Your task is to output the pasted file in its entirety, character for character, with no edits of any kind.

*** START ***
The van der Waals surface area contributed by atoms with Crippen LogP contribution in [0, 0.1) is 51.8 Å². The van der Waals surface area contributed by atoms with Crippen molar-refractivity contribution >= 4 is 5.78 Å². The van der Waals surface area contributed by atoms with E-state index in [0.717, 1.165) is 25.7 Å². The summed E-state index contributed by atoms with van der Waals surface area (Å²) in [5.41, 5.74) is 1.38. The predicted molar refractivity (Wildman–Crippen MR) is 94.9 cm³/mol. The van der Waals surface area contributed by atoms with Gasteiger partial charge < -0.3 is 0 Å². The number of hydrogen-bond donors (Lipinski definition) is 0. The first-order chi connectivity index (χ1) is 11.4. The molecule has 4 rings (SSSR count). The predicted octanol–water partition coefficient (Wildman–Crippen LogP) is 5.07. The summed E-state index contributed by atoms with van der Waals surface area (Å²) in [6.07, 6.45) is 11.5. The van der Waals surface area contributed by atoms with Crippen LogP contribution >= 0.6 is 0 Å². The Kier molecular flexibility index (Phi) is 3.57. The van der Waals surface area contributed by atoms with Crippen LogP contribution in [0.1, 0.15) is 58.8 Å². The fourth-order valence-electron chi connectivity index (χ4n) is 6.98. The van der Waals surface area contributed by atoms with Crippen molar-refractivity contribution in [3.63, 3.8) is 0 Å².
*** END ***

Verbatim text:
The van der Waals surface area contributed by atoms with Crippen LogP contribution in [0, 0.1) is 51.8 Å². The van der Waals surface area contributed by atoms with Crippen molar-refractivity contribution >= 4 is 5.78 Å². The van der Waals surface area contributed by atoms with E-state index in [0.717, 1.165) is 25.7 Å². The summed E-state index contributed by atoms with van der Waals surface area (Å²) in [5.41, 5.74) is 1.38. The predicted molar refractivity (Wildman–Crippen MR) is 94.9 cm³/mol. The van der Waals surface area contributed by atoms with Gasteiger partial charge < -0.3 is 0 Å². The number of hydrogen-bond donors (Lipinski definition) is 0. The first-order chi connectivity index (χ1) is 11.4. The molecule has 4 rings (SSSR count). The predicted octanol–water partition coefficient (Wildman–Crippen LogP) is 5.07. The summed E-state index contributed by atoms with van der Waals surface area (Å²) in [6.07, 6.45) is 11.5. The van der Waals surface area contributed by atoms with Crippen LogP contribution >= 0.6 is 0 Å². The Kier molecular flexibility index (Phi) is 3.57. The van der Waals surface area contributed by atoms with Crippen LogP contribution in [0.1, 0.15) is 58.8 Å². The fourth-order valence-electron chi connectivity index (χ4n) is 6.98. The van der Waals surface area contributed by atoms with Crippen molar-refractivity contribution in [3.63, 3.8) is 0 Å².